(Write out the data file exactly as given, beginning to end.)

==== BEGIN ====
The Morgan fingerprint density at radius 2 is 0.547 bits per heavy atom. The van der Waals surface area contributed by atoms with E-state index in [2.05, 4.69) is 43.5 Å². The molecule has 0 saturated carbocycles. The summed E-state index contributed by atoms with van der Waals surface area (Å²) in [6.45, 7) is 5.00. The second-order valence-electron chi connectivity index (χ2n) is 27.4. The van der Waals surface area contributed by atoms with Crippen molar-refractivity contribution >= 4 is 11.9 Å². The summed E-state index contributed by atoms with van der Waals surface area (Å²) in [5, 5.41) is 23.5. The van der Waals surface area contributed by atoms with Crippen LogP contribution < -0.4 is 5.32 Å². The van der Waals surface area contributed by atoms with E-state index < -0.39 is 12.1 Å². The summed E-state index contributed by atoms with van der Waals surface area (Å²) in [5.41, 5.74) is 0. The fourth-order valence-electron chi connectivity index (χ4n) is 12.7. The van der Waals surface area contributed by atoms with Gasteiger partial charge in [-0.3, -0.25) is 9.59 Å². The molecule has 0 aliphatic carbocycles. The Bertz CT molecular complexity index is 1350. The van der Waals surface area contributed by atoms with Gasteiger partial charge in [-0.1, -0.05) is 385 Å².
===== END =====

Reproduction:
The Morgan fingerprint density at radius 2 is 0.547 bits per heavy atom. The van der Waals surface area contributed by atoms with E-state index in [2.05, 4.69) is 43.5 Å². The molecule has 0 saturated carbocycles. The summed E-state index contributed by atoms with van der Waals surface area (Å²) in [6.45, 7) is 5.00. The second-order valence-electron chi connectivity index (χ2n) is 27.4. The van der Waals surface area contributed by atoms with Crippen molar-refractivity contribution >= 4 is 11.9 Å². The summed E-state index contributed by atoms with van der Waals surface area (Å²) in [5, 5.41) is 23.5. The van der Waals surface area contributed by atoms with Crippen LogP contribution < -0.4 is 5.32 Å². The van der Waals surface area contributed by atoms with E-state index < -0.39 is 12.1 Å². The summed E-state index contributed by atoms with van der Waals surface area (Å²) in [5.41, 5.74) is 0. The fourth-order valence-electron chi connectivity index (χ4n) is 12.7. The van der Waals surface area contributed by atoms with Gasteiger partial charge in [-0.3, -0.25) is 9.59 Å². The molecule has 0 aliphatic carbocycles. The Bertz CT molecular complexity index is 1350. The van der Waals surface area contributed by atoms with Gasteiger partial charge in [-0.1, -0.05) is 385 Å².